Praying for perspective: What did Jesus write in the sand?

Was he asking for safety for the woman caught in adultery, whom he was about to forgive, or was he praying for us?

By George Valadie

Like many of you, I’m running out of words. Though I seem to have no shortage of anger. All in all, I’m having real trouble getting over this scandalous mess. And finding it harder still to forgive these publicly declared men of God who it turns out might not have been.

Seriously, I got fired once and didn’t get this angry.

It all came up again at a recent meeting I attended—mostly because I brought it up. I told you I’ve been struggling. Thankfully though, what also came up was the topic of forgiveness and the Lord’s teaching on the topic. I’d like to say that came from me, too, but sadly—no.

We all agreed we should work on giving it a try, though I acknowledge I’ve got quite a ways to go.

Later, on the drive home with time to reflect, I found myself taken back to John’s Gospel in which he relates the story of Christ teaching near the Mount of Olives. He was in the temple one morning; a crowd gathered at his feet to learn.

Then, pushing their way to the front, grabbing all the attention that comes with interruption, the Pharisees dragged out a woman “who had been caught in adultery.”

Yes, I wonder how these men had actually come upon such a discovery and even more curious why the offending male—it does take two— wasn’t part of the accused and indicted. But that #MeToo discussion is for another day.

“We got you now,” you can imagine them thinking, “ … in the law, Moses commanded us to stone such women. So what do you say?”

We’re used to reading about these sorts of verbal tricks. There were always folks trying to tie him up with his own words, looking for any reason to pit him against their preferred Mosaic law. Them vs. Him, hoping he’d speak heresy, knowing it would do him in.

Skip to the end of the story. Jesus embarrassed all of them with maybe his snappiest comeback, “Any of you who haven’t messed up yet, go ahead and pick up the first rock.”

Well now, that would have taken a bit of nerve, wouldn’t it? After all, these folks lived in a very small town. Everybody knew everybody. And in such a place, everybody also knows what everybody doesn’t want them to know. There weren’t going to be any rock throwers there that day.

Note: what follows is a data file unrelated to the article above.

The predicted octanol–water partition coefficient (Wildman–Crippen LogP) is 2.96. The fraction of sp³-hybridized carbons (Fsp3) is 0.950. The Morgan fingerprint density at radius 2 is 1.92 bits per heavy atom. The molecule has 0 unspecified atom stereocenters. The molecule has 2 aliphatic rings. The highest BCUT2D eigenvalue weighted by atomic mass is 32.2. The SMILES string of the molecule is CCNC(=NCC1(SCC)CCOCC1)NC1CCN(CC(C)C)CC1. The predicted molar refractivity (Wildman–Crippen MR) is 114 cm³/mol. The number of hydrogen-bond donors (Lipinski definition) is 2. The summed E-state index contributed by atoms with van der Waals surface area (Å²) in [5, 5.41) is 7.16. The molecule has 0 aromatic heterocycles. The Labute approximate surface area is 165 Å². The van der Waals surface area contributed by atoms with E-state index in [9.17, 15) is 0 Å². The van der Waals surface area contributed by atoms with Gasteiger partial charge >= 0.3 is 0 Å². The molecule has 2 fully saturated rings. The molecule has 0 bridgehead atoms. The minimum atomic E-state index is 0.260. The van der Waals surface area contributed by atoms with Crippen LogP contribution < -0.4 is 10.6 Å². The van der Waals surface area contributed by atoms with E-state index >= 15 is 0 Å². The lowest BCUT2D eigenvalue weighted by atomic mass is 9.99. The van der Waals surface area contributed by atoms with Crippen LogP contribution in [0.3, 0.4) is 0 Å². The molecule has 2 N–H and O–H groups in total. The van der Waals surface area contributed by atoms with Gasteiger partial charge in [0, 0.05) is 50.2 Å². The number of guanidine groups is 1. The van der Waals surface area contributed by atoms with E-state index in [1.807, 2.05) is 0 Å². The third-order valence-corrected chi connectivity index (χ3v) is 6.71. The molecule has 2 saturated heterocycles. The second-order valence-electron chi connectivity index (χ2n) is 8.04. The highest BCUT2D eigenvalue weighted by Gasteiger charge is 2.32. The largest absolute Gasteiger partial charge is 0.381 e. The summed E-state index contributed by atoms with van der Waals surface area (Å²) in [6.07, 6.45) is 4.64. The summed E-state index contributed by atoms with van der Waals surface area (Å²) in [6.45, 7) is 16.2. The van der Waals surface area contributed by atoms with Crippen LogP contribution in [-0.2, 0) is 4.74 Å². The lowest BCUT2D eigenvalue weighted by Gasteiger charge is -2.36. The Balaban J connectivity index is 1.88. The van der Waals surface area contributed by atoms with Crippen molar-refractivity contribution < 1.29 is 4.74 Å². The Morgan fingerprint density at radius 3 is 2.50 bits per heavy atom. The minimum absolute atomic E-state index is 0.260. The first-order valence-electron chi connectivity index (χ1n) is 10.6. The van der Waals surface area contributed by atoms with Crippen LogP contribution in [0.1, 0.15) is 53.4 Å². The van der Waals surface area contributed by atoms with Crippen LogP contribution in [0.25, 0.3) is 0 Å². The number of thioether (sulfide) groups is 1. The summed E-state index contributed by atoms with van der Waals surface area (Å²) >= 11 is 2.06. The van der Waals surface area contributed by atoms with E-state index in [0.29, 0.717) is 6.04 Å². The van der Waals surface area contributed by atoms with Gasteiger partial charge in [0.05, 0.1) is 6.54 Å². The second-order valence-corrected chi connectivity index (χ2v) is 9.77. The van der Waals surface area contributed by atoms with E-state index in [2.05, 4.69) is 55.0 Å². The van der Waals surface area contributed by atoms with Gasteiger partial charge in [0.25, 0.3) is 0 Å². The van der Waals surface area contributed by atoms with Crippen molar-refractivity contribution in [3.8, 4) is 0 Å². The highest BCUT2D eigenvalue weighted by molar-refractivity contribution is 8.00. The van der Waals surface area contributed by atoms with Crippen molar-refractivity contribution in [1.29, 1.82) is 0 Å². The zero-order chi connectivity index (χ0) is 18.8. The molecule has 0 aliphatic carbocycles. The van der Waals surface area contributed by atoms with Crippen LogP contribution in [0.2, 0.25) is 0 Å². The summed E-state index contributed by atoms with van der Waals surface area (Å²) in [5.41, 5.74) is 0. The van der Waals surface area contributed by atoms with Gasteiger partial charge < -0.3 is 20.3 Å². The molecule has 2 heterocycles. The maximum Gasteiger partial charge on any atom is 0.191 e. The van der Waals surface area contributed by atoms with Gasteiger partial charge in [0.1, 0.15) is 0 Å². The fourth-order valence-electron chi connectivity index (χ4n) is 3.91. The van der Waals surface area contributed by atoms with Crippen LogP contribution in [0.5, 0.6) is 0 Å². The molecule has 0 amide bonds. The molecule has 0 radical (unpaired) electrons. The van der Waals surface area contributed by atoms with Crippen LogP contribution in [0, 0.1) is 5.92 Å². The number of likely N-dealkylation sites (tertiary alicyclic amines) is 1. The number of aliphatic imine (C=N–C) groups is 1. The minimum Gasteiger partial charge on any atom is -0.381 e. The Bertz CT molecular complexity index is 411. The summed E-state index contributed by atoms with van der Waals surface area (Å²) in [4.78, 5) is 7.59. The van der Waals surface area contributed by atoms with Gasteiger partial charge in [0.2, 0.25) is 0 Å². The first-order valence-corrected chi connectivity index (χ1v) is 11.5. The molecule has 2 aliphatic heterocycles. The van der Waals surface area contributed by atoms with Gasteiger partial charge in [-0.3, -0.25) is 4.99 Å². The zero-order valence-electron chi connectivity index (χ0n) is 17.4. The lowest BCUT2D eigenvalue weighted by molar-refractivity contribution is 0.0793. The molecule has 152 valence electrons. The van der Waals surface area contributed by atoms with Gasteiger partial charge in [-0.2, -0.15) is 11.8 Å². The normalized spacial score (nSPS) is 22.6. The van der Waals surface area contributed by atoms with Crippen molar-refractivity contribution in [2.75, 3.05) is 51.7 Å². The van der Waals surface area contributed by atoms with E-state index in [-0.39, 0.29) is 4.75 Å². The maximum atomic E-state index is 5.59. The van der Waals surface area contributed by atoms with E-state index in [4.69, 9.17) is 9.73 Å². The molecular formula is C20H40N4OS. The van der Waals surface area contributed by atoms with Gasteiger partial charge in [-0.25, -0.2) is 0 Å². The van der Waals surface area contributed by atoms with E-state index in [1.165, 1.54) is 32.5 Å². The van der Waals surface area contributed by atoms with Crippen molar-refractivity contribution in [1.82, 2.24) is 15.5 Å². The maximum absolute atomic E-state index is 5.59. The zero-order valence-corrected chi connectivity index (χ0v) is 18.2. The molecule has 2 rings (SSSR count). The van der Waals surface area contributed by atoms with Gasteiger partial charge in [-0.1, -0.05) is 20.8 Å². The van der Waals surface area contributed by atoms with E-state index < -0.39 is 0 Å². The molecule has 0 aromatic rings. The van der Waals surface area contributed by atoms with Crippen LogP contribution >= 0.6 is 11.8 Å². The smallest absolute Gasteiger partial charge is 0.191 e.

“Ma’am, none of them condemned you and neither will I. Go on—and get your life together.”

But before he got to that verbal lesson of the day, theirs and hers— Scripture says “Jesus bent down and began to write on the ground with his finger.”

Has anyone ever known why? What exactly did he write there? Anyone can guess, anyone can imagine.

Maybe he wrote … “This is gonna be fun.”

I mean you just know he knew they were coming. He knew they’d be trying to make him look bad. And he had to have known exactly how this particular episode would turn out. These guys wanted the spotlight but today would be his turn.

Or maybe, he was inclined to write something like, “Are you kidding me?”

He’d been teaching and preaching for going on three years, and it was obvious some people still didn’t get it. Sadly, maybe they were never going to get it. Neither the Pharisees— nor the woman. Was anyone listening at all?

I could also see him scribbling, “I’ll be back.”

Today—this little word puzzle from these un-learned learned men—this would be a piece of cake. These jokers were never going to be the real challenge. That would come in a few weeks when he returned to this same Mount to be betrayed. That’s when things would get really hard.

Perhaps this sandbox is where we first got introduced to the age-old adage “Patience is a virtue.”

Can’t you imagine these hypocrites had been driving him crazy? Ever since he had begun this journey. Always acting as if they were who they were not. He had to have been fed up. Who wouldn’t have? I imagine even Jesus got worn out at times, didn’t he?

Maybe his sand scratching was never that complicated at all. Not a sentence but just a thought, a word, the obvious word. “Forgiveness.”

Perhaps it was the concept he was trying to teach them and the world, but then again, maybe he was trying to focus on all the forgiving he himself would soon be needing to do. How could he ever empower the apostles to do what he could not?

Sand’s not the best place to write words. So maybe it was just a picture. A crucifix. Three crucifixes. His mom’s face. The face of God.

What if he had just been doodling? The way we all do. Squiggles and boxes, circles and stars. Could he have been creating the proverbial pregnant pause giving everyone there some time to think about their own sins?

Or was it him needing a minute. Seeking the inspiration of the Spirit. Asking for the wisdom of the Father. Praying for the safety of the prostitute he had only just met.

Or maybe, just maybe, he was praying for us.

Dear God—I imagine you’ve seen worse. I imagine it pains you worse. I imagine you keep loving them anyway. Please send me some of that. Amen.

 

George Valadie is president of Notre Dame High School in Chattanooga.

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